Some causal and functional correlates of creching in young white pelicans pelecanus erythrorhynchos
Canadian Journal of Zoology 62(5): 814-819
ISSN/ISBN: 0008-4301 Accession: 006440357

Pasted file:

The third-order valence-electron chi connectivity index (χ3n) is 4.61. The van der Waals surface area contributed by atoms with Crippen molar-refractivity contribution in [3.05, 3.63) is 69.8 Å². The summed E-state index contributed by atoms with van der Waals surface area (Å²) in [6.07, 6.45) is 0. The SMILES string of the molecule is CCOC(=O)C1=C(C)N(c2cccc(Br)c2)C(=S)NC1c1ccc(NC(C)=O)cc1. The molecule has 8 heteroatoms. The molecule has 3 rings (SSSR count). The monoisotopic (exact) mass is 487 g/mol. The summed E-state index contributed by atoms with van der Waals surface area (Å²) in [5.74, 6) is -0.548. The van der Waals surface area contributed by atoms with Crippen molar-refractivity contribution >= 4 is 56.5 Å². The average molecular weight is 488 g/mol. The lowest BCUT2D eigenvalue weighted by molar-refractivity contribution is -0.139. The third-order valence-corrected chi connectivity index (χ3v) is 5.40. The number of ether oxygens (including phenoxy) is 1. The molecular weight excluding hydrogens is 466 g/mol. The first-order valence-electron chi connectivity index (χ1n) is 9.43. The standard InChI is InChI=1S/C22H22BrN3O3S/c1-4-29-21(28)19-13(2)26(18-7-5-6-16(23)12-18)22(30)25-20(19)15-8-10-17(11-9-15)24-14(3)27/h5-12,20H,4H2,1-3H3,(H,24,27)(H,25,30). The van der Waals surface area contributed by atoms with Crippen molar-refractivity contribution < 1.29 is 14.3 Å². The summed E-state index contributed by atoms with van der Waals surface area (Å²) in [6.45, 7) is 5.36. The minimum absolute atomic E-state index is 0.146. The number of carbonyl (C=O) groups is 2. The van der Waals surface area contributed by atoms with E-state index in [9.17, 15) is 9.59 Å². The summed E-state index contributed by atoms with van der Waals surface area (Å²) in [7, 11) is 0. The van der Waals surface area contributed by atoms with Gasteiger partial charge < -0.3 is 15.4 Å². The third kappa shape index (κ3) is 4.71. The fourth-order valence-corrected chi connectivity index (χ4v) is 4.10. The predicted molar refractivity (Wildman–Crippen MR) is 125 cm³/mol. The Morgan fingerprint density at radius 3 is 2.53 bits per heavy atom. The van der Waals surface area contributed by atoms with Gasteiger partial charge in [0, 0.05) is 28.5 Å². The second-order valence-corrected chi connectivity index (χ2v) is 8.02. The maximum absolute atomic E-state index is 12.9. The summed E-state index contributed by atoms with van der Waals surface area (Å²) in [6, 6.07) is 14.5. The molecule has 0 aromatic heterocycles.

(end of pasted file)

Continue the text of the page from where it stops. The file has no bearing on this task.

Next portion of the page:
Field observations and laboratory studies were conducted to examine the hypothesis that creching in white pelicans (P. erythrorhynchos) constitutes a substitute for parental protection from predators and thermoregulation. Pelicans began to form creches at 17 .+-. 2 days of age, in close correlation with temporary parental desertion of the nest. Once formed, creches were large and dense overnight when parents were normally absent from the colony, then broke up during the day when parents returned to feed their young. In the absence of parents, social attractions between young, facilitated by disturbance and a possible diurnal rhythm, accounted for the onset of creching. Density within creches, but not creche formation, was relatedto temperature. Creching began only after the young were to large to be molested by herring gulls, and no other sources of predation were seen. Laboratory measurements of O2 consumption indicated a small (15.9%) but significant saving in energy from huddling at 10.degree. C, but not at 20.degree. or 30.degree. C. Energy saved by creching in the absence of parents could be an important function of overnight creching in this species. Some similarities and differences in creching in pelicans and adelie penguins are discussed.